Buying your first home is often a combination of hard work, financial fortitude, and a certain amount of necessity. You find a place you like within the limitations of what you can save up for and afford to pay for monthly. Buying your second home, on the other hand, is most often an act of financial freedom. Your career has moved forward, your savings deepened, and your ability to financial commit has grown considerably. You can now afford the house of your dreams or even build a new one if you wanted to. The only question is what you’ll do with your old house.
Selling May Not Be the Answer
The vast majority of people assume that they’ll have to sell their first home when buying a second and the idea of getting the lump sum after the sale is pretty exciting. What they’re not thinking of is the hassle of emptying, staging, finding buyers, and negotiating between them and actually seeing the money. Not to mention the legal rigamarole and the capital gains tax which will take a 15% bite out of any appreciated value since the home was purchased.
There is, however, another option that has the potential to completely cover the remaining mortgage, if any, and create a steady passive income for the rest of your life. Once you’ve moved into your new house, you have a rare and valuable opportunity to easily become an investment property owner and landlord.
Owning Investment Property
Investment property is any land or buildings you own that can be used to make a profit rather than serving as your primary residence. While these can be office buildings or even agricultural property, the most common form of investment property is homes. Most people start small, just like you, with an extra home they either inherited or recently grew out of. Rather than selling the home they didn’t plan on living in, the owners decide to rent it out to families who need rental housing.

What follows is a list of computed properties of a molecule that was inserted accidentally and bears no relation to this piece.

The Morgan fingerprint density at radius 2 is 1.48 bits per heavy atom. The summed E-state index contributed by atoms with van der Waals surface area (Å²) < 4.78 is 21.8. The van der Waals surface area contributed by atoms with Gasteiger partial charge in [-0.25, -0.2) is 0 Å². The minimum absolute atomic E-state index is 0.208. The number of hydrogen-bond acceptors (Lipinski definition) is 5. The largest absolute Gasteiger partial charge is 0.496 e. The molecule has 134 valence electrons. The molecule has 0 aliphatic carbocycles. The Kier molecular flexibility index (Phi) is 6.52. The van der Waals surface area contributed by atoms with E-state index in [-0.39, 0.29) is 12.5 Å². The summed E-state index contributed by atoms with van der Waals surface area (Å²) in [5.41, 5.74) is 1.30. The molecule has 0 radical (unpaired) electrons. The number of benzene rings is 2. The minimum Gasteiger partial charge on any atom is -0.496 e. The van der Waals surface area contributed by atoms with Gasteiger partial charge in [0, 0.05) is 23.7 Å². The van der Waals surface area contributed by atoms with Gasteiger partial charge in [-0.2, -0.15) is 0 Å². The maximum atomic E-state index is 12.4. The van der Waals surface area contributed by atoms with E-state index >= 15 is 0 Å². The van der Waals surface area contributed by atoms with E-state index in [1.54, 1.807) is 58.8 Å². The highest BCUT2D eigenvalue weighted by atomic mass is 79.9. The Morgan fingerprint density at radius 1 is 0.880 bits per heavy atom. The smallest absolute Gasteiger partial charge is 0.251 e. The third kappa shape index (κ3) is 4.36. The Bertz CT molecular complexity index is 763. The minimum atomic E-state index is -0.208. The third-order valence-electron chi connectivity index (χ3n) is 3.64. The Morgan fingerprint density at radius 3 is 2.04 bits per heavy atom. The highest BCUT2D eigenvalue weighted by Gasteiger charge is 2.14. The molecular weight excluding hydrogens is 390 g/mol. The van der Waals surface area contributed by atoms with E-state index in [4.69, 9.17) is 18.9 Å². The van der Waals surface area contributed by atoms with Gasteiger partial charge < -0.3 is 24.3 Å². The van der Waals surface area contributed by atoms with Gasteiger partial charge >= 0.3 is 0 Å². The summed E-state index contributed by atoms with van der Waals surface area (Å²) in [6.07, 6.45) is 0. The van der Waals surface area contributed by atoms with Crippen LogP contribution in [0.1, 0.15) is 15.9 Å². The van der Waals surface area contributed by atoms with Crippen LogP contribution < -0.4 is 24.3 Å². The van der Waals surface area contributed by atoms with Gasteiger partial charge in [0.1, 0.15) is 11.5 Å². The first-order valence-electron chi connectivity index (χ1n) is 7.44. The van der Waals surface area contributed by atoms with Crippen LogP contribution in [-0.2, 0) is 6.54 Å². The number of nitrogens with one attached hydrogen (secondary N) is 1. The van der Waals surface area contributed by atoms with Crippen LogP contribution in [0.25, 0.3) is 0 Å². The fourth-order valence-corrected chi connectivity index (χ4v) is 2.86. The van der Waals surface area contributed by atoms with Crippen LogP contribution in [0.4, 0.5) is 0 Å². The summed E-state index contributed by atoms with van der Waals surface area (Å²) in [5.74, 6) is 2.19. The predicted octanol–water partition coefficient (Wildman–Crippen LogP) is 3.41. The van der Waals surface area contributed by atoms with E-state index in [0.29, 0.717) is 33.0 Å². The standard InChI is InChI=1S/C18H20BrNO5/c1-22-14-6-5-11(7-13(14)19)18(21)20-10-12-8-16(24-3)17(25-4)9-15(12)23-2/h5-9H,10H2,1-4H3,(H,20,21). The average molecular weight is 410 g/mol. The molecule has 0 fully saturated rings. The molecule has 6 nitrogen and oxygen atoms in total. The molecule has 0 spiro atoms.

The best thing about investment property is that it quickly becomes passive income that you don’t have to work for, especially if you factor in a property management service for maintenance, landscaping, and repairs. In most cases, a reasonable rent is enough to cover any remaining mortgage payment, a property manager, and still leave you with a bit of monthly profit that, over time, can really build up. People often use investment property as a retirement plan because once the mortgage is paid, that income will turn into hundreds of dollars in profits every month.
The Vacation Rental Option
Of course, normal housing rental isn’t your only option. In most neighborhoods, if you’re willing to put in a little more time and investment in furnishing and stocking a property with amenities, you can rent it for fantastically more per night and month as a vacation rental home. Platforms like Airbnb and VRBO allow investment property owners to book their furnished properties by the night as an alternative to crowded, impersonal hotels. Your guests get the benefit of a quiet residential neighborhood, privacy, and a full kitchen and you get $60 to $1000 per night depending on the size and luxury of your listing. Many property managers even offer a special service for vacation rental properties.
When buying a second home, selling the first is always an option but it may not be your best one. Keeping the home as a rental investment property saves you the hassle of the selling process, provides decades of passive income, creates a retirement plan, and builds your net worth. If you find you love being an investment property owner, you might even find yourself picking up more homes to rent or, if you don’t, the option to sell is always available. For more tips and tricks on managing your residential property, contact us today!